Impeachment, facts, and bias
Unless you are living in another world, Americans are aware there is an impeachment inquiry going on in the House of Representatives. The potential charge is whether President Trump committed acts that the Constitution says rise to the level of being removed from office.
Before I get into the details, I will make a prediction of the outcome. The House will eventual vote to impeach and the Senate will not convict, therefore leaving Mr. Trump as President.
Sadly most of this will not be based on facts, but on bias. Since Trump is a Republican and the House is controlled by Democrats, the party in power will see the facts in a manner that believes the President is guilty. In the Republican controlled Senate, those members will come to a different conclusion and will exonerate Mr. Trump.
So let’s go back for a minute and examine what we understand the facts to be. The Mueller report investigated two issues: potential collusion with the Russians in the 2018 presidential election and obstruction of justice. The report seemed to vindicate Trump on the collusion issue but strongly suggested obstruction of justice. The other issue that produced the impeachment inquiry is a phone call the President had with the president of the Ukraine on whether Trump held up giving approved military aid in exchange for investigating Joe Biden and his son.
Since I have the luxury of being retired I have been able to follow a lot of these hearings live. What appears clear to me is that the President did in fact hold up the aid. That fact is becoming undeniable. But here is where it gets really interesting. Does that issue qualify as an impeachable event? What that means is any president can do inappropriate acts and yet those acts don’t rise to the level of an impeachable event.
Like any issue I felt I needed to investigate what the Constitution actually says qualifies for impeachment. The Constitution limits grounds of impeachment to "Treason, Bribery, or other high Crimes and Misdemeanors". The precise meaning of the phrase "high Crimes and Misdemeanors" is not defined in the Constitution itself.
Alexander Hamilton, in Federalist 65, described impeachable offenses as arising from "the misconduct of public men, or in other words from the abuse or violation of some public trust." Such offenses were "political, as they relate chiefly to injuries done immediately to the society itself.” According to this reasoning, impeachable conduct could include behavior that violates an official's duty to the country, even if such conduct is not necessarily a prosecutable offense. Indeed, in the past both houses of Congress have given the phrase "high Crimes and Misdemeanors" a broad reading, finding that impeachable offenses need not be limited to criminal conduct.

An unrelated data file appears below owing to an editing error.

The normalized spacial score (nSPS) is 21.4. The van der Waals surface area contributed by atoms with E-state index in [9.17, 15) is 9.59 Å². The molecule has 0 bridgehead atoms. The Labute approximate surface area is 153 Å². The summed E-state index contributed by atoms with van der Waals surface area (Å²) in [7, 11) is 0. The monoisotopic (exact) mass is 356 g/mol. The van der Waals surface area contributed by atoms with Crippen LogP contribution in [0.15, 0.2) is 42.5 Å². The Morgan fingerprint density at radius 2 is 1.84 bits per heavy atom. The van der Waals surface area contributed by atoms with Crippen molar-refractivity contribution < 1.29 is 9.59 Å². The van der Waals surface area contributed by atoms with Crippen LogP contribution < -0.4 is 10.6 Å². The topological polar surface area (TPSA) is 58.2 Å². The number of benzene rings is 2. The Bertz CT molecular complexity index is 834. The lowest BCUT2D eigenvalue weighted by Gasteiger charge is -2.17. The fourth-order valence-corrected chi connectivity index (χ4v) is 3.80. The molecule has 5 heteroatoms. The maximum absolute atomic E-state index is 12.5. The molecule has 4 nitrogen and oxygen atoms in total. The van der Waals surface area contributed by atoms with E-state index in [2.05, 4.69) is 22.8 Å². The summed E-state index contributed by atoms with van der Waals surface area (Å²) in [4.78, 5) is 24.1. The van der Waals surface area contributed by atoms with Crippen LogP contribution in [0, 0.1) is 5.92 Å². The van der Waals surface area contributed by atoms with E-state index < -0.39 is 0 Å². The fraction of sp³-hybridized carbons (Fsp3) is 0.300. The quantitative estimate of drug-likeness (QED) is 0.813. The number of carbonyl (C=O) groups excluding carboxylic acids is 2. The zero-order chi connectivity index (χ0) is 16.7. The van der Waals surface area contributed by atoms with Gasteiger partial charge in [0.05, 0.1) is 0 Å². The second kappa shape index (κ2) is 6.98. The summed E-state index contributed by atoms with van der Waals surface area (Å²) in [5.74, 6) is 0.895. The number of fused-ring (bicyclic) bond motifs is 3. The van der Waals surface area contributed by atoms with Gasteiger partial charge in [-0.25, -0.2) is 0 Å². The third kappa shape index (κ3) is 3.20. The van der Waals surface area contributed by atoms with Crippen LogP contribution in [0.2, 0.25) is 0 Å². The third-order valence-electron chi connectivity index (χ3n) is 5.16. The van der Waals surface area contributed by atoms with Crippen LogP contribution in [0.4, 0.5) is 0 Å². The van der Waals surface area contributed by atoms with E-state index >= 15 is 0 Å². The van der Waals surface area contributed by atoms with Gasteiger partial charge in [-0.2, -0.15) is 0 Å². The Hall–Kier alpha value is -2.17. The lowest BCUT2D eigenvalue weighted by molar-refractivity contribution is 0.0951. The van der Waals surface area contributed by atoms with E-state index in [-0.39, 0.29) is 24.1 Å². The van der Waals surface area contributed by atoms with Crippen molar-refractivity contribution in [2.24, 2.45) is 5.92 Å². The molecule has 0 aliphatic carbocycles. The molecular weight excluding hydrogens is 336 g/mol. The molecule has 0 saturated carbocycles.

Good luck on then deciding what constitutes guilt. In the impeachment of President Clinton back in 1998, the House of Representatives with a majority of Republicans voted to impeach, almost all along party lines. The Senate likewise, voting almost along party lines, did not convict because of the majority of Democrats.
So if we know the foregone conclusion in the potential impeachment of President Trump, what’s the point? Hopefully the point is that clear revelations will come across as to what the president actually did. So if he is not convicted, then voters can have a better understanding of what he did and did not do and then decide if this is someone I want to reelect.
Years ago while working in employee relations for a utility company, I had to investigate a complaint from an employee about management treatment. This employee had a horrible reputation, and I thought his complaint would turn out to be invalid. Since I was hired to be an objective investigator, I discovered his complaint was legitimate. It didn’t change my belief about his reputation, but none of that mattered to determine what the truth was.
The last thing I want to say to all of us is to please, please, prayerfully be objective. I see posts from my friends on Face Book who base their understanding of the facts more on if they like or not like the President. The Bible is full of exhortations that when we judge we do it correctly and not with any potential biases.
Even though I wish somebody other than Donald Trump were president, I don’t know if I would vote to convict him of an impeachable offense. Why do I say that? I say that because I truly want to be fair and objective, because that is what my faith teaches me.
So my pastoral counsel is pray that the truth comes out in such a way that it is undeniable about whether the President has committed egregious acts. This way objectivity will be obvious and we can be united on what the outcome should be.